Integrating Technology into the Community

Posted by Matt Berringer on August 2, 2012

School Kiosk By Dr. Ramiro Zuniga

I just read an article that really made an impact on me. The author of the article wrote of a Texas school district that placed kiosks in different areas of town. This particular school district not only used these kiosks to provide the access to their community, but also sold advertising through the kiosks in an effort to generate revenues.

The article focused on the revenue aspect of this undertaking. It is after all, a creative way by which the school district can raise revenues, especially during the current budget crisis. For me however, that is not what caught my attention.

What I thought was of greater significance was the ability for anyone in the community to access the school district network resources. According to the article, these kiosks were placed in restaurants, grocery stores, municipal courts, and real estate offices other high traffic locations.

What a great idea! Although kiosks have been around for many years, I can honestly say that I haven’t spent much time thinking about this technology. I can easily see some of the possibilities that these devices could bring about.

How many times have you been in a building where the signal to your cell phone dies out? How many times you been unable to open an attachment on your smartphone? Here is yet another avenue by which parents and students could access the Internet, instructional resources, and other information.

I can recall sitting in a real estate office wishing that I had brought my laptop so that I could view homes that the real estate agent pointed to on her desktop screen. A kiosk would be ideal for this situation.

I can also see the placement of a kiosk in a community center as being extremely beneficial to those that do not own technology equipment of their own. In such a setting, community members can begin to learn to use the Internet and overcome any fears of using technology.

Imagine a parent on the run printing out his or her child’s sports schedule. How about a parent checking school menus at a grocery store without having to pull out there cell phone from their pocket or purse? There really are a lot of possibilities.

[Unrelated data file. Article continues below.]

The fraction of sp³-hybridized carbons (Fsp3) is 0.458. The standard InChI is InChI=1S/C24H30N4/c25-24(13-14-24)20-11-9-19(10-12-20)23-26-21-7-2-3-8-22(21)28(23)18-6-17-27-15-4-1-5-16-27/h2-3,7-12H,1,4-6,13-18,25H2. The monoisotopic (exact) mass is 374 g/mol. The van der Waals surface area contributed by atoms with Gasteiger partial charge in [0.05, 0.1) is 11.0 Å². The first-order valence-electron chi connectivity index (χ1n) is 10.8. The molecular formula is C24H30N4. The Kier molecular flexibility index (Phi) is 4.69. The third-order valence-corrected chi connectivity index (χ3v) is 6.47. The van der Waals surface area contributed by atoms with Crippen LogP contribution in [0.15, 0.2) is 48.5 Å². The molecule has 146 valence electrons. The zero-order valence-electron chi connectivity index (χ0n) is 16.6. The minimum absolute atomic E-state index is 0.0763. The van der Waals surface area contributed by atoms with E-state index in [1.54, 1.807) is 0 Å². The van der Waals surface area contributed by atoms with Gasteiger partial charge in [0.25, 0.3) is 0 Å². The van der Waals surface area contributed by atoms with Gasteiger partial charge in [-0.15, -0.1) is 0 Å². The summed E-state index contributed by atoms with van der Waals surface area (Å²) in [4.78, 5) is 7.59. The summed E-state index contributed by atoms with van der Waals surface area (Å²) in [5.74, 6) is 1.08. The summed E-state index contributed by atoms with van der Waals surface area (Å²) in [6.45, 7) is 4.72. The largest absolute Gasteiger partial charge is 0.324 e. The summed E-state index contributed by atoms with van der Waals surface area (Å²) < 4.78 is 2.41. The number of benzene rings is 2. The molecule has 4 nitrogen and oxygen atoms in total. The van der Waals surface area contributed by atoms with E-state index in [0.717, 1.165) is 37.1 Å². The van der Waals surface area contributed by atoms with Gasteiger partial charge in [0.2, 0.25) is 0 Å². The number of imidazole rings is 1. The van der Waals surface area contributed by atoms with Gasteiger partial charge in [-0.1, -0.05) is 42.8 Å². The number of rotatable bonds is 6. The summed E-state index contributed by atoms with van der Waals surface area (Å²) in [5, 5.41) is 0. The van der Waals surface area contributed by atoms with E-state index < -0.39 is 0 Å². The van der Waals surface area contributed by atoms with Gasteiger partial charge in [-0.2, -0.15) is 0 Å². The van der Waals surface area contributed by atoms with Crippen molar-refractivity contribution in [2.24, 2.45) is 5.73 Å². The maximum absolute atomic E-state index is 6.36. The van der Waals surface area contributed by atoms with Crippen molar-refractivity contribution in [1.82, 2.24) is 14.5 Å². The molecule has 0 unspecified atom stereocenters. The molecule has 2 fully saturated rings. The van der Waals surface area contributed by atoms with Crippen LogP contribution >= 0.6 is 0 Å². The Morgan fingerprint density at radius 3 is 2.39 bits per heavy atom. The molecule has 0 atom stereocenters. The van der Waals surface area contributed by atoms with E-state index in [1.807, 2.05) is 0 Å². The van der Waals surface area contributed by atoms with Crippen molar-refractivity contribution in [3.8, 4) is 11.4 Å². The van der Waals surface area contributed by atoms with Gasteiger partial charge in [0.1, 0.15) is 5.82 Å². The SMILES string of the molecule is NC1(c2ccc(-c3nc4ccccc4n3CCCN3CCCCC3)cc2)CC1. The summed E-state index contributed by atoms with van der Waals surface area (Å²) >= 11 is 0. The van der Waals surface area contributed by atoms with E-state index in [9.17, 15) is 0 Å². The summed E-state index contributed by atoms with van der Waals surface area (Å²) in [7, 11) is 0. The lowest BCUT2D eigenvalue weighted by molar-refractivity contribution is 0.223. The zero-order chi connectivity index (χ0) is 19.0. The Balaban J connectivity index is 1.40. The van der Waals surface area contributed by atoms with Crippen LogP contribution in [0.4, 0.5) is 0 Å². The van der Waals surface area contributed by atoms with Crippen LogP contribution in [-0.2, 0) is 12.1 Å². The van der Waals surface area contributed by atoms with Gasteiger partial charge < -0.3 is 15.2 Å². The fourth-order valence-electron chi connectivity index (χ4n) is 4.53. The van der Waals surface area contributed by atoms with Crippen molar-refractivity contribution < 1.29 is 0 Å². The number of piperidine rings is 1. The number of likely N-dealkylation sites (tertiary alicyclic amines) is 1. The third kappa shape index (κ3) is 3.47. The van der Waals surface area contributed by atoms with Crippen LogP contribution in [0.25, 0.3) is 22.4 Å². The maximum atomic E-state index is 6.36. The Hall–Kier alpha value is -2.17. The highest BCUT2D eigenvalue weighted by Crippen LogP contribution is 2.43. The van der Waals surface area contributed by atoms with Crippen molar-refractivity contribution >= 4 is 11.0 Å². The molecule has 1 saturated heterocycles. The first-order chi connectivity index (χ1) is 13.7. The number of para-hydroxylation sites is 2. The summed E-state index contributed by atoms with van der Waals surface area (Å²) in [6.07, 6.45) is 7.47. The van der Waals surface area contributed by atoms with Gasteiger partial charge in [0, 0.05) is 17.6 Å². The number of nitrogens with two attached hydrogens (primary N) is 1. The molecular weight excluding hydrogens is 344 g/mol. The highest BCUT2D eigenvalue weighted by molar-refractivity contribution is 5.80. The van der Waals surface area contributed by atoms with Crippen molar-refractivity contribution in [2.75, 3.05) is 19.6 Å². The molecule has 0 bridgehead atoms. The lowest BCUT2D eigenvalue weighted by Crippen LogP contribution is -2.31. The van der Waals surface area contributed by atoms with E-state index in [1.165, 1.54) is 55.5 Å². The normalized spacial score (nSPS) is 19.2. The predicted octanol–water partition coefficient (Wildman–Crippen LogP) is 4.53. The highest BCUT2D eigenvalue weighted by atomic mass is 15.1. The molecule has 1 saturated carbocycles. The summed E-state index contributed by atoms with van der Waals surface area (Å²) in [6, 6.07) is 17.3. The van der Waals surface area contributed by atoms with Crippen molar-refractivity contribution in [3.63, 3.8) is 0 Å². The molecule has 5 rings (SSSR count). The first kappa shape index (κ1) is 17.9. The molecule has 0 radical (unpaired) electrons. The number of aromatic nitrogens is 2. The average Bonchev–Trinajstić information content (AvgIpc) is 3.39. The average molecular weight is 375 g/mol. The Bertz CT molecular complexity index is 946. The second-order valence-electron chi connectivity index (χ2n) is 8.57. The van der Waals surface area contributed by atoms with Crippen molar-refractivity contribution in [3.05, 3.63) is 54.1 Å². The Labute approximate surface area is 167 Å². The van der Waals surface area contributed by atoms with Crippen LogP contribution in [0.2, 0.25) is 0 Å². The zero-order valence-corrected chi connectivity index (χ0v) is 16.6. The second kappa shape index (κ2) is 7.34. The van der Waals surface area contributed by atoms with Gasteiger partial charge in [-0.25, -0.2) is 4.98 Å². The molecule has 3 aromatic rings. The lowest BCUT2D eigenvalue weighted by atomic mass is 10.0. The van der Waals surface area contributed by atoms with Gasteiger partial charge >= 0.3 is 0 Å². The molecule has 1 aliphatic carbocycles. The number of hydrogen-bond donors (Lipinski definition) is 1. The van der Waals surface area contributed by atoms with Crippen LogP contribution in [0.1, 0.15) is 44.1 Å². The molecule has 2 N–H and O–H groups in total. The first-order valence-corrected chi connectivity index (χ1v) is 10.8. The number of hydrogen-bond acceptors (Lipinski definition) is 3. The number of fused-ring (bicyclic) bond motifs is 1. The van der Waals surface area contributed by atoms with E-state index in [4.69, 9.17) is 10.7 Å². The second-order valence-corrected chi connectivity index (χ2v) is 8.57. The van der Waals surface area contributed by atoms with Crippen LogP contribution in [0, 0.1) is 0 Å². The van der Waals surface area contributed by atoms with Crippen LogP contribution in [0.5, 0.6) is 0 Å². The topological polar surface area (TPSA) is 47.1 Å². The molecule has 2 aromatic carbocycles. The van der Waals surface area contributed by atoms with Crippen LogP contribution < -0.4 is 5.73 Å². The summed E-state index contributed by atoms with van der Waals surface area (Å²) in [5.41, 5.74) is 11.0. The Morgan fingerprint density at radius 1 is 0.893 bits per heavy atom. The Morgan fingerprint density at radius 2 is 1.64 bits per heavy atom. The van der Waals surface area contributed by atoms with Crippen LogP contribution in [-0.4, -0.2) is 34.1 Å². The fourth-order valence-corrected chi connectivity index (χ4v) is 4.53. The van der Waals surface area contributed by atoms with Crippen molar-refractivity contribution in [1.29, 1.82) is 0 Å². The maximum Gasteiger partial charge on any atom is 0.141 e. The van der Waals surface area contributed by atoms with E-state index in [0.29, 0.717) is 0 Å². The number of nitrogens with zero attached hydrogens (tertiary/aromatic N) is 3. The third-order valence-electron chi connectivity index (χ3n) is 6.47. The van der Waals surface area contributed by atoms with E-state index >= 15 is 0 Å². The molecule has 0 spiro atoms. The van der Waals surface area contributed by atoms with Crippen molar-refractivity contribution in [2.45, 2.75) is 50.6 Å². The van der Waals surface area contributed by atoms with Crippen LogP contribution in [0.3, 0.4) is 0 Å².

It is easy to see how these kiosks would function well in all of the above mentioned locations. After all, many kiosks utilize touch screens for navigation. This makes the use of kiosks fairly intuitive and easy to use. In many ways, kiosks are less intimidating than laptops or even smartphone applications to inexperienced users. Another plus is that kiosks can have the ability to print.

Another thing to consider is that kiosks stand alone and are compact. With kiosks, users typically stand while using the device. There are no chairs or desks to purchase. The compact size allows for the kiosks to be tucked into a corner or up against a wall without sacrificing much in terms of pathways.

Of course, these kiosks can also benefit the location owners. The article that I mentioned earlier pointed out that these kiosks increased traffic for those locations. I can also see that the traffic may linger a little longer inside of these locations as a result of the kiosks.

And of course, you can’t talk about technology without taking into account the cost of technology. Considering the potential high traffic locations, the costs for kiosks may be reasonable. Kiosks can vary in pricing depending on features but many districts have been able to implement kiosks.

Lastly, these kiosks can be customized to make use of school colors and school mascots. What a great way to let the community know that the district officials want to increase communication. Kiosks would serve to work against a very common criticism of public schools; lack of communication. It is my belief that school districts can never do enough to overcome this criticism.

Again, what a great idea!

Topics: technology, communication, community, education, Leadership, K-12